Graduate (by Research)

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Graduate (by Research)

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Welcome to the School of Social Sciences (SSS), NTU!

 
SSS offers Graduate Research Degrees in all four of our subject areas: Economics, Psychology, Public Policy & Global Affairs, and Sociology. Each subject has outstanding faculty members who continually strive towards engaging and promoting vibrant intellectual life through excellent education and research. Our faculty members have won a host of prestigious prizes globally including Fulbright Awards, Fung Princeton Fellowships, the American Sociological Association Feminist Scholar Activist Award, the Canadian Sociological Association Early Investigator Award, among many others. They have published their research in the best journals and in top presses, such as, University of California Press, Cornell University Press and Cambridge University Press.

 
SSS offers students to be part of a rigorous intellectual environment which emphasises global and comparative perspectives, broad-based thinking, multi-disciplinary approaches, cultural awareness, contemporary Asian relevance and international research network. We aim to attract the brightest students and support them in their development through a high degree of engagement with distinguished faculty while also fostering camaraderie among their outstanding peers. Do apply and embark on this exciting journey with us!
 
 
 
Associate Professor Kamaludeen Mohamed Nasir
Associate Chair (Graduate and Continuing Education)
School of Social Sciences (SSS) 
College of Humanities, Arts & Social Sciences (CoHASS)

 
 

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Research Highlights

Interview with Assoc. Prof.​ Gianluca Esposito​​

By SSS-Graduate Student Club


1. Can you describe your role at NTU?

I am an Associate Professor in the School of Social Science (Psychology Program) and I have a joint appointment at Lee Kong Chian School of Medicine. Since 2014, I have been the head of the Social and Affective Neuroscience Lab, which is currently located on the NTU’s Novena campus.

2. Can you describe your academic journey leading to NTU?
I took my Ph.D. in 2006 at the University of Trento (Italy) and then I worked in the US (2007-2009) and Japan (2010) for post-doctoral research experiences. While in Japan, I had my first experience as a young independent investigator (2011-2014) at the RIKEN Brain Science Institute (now called Center for Brain Science). During my stay in Japan, I was selected to take part, as a representative of RIKEN, in the Global Youth Scientific Summit which was held in Singapore in 2013, and this was when I fell in love with Singapore.

​3. What is your motivation for joining NTU?
After my participation at the Global Youth Scientific Summit, I was invited to participate in the call for the Nanyang Assistant Professorship scheme. After some years in a research-intense institute, I was attracted to the idea of going back to academia and setting up my own research lab. NTU was a young, vibrant University with an already established position among the world’s top Universities. What I really liked from the beginning, even more than the superb and super innovative facilities, was the friendliness, competence, and candor of both academic and administrative staff.

4. Can you describe your current research?
At the Social and Affective Neuroscience Lab, we apply a variety of physiological, genetic, neuroimaging, and behavioral protocols to better understand social and emotional processes among humans (and sometimes animals). My current research focuses on europhysiological regulation during social interactions. As the lab is based in the multi-ethnic and multicultural nation of Singapore, one of our key research projects is in understanding in- and out-group perception among different ethnic groups, depending on differently primed social contexts.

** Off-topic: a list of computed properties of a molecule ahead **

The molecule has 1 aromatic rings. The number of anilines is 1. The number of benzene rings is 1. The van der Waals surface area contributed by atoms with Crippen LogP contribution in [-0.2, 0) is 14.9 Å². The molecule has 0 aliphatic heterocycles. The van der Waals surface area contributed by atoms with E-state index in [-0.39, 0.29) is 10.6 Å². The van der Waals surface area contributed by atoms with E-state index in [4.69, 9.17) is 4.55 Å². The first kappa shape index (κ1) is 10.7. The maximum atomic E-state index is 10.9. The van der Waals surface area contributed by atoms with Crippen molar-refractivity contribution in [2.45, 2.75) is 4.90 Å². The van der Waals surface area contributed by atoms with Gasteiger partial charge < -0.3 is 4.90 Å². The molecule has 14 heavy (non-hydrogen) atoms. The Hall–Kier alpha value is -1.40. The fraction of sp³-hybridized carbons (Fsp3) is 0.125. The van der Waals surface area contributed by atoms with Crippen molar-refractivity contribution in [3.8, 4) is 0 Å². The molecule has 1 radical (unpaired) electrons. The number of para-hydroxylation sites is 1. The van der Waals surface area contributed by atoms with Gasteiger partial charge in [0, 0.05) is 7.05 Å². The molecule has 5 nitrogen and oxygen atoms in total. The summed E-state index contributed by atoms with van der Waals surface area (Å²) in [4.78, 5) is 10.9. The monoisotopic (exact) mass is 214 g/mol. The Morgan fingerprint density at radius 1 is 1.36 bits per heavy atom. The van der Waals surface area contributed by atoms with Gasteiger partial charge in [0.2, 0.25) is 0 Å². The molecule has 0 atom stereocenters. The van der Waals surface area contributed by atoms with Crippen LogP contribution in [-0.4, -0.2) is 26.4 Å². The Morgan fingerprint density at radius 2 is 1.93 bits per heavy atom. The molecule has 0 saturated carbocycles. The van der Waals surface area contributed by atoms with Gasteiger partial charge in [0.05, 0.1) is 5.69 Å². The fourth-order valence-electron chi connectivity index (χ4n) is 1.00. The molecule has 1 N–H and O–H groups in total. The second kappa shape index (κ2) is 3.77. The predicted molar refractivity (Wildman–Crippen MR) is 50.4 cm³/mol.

5. What is currently the hot topic in your research field?
In the field of social neuroscience, many up and coming research projects are making use of big data and data-driven approaches to uncover new patterns and findings in complex neurological signals. These approaches are made possible with the development of new technology and better, faster processing software and hardware that allows us to understand our brain in ways that were previously not achievable.

6. What do you enjoy to do beyond your research?
I like spending time with Giada and Diana, my two daughters, and with Aurora, my wife. I am never tired of traveling and experiencing new cultures (and food). I also paint and play the violin (but I would not say I am very successful in that).

List of Publications:
https://docs.google.com/document/pub?id=1hEyVewTqIh3-QM1qP5k2fVwnhSomCg7_SeF5T8Rf09Q

Selected Publications

  • Azhari A, Azizan F, Esposito G. (2019). A systematic review of gut‐immune‐brain mechanisms in Autism Spectrum Disorder. Developmental Psychobiology.
  • Pastore L., Dellantonio S., Mulatti C., Esposito G. (2019). To be or not to be emotionally aware and socially motivated: how alexithymia impacts autism spectrum disorders. Behavioral and Brain Sciences.
  • Gabrieli G., Leck. W., Bizzego A., Esposito G. (2019). Are Praat's default settings optimal for Infant cry analysis?. Linux Audio Conference 2019, 83-88.
  • Cataldo, I., Azhari, A., Coppola, A., Bornstein, M., Esposito, G. (2019). The influences of drug abuse on mother-infant interaction through the lens of biopsychosocial model of health and illness: a review. Frontiers in Public Health, 7(45).
  • Esposito G. (2019). Trough the Specificity Lens: Comparative Physiology to Study Commonalities and Differences in Parent-Infant Interaction. Society for Research in Child Development (SRCD), 21–23 March 2019, Baltimore, Maryland, USA.

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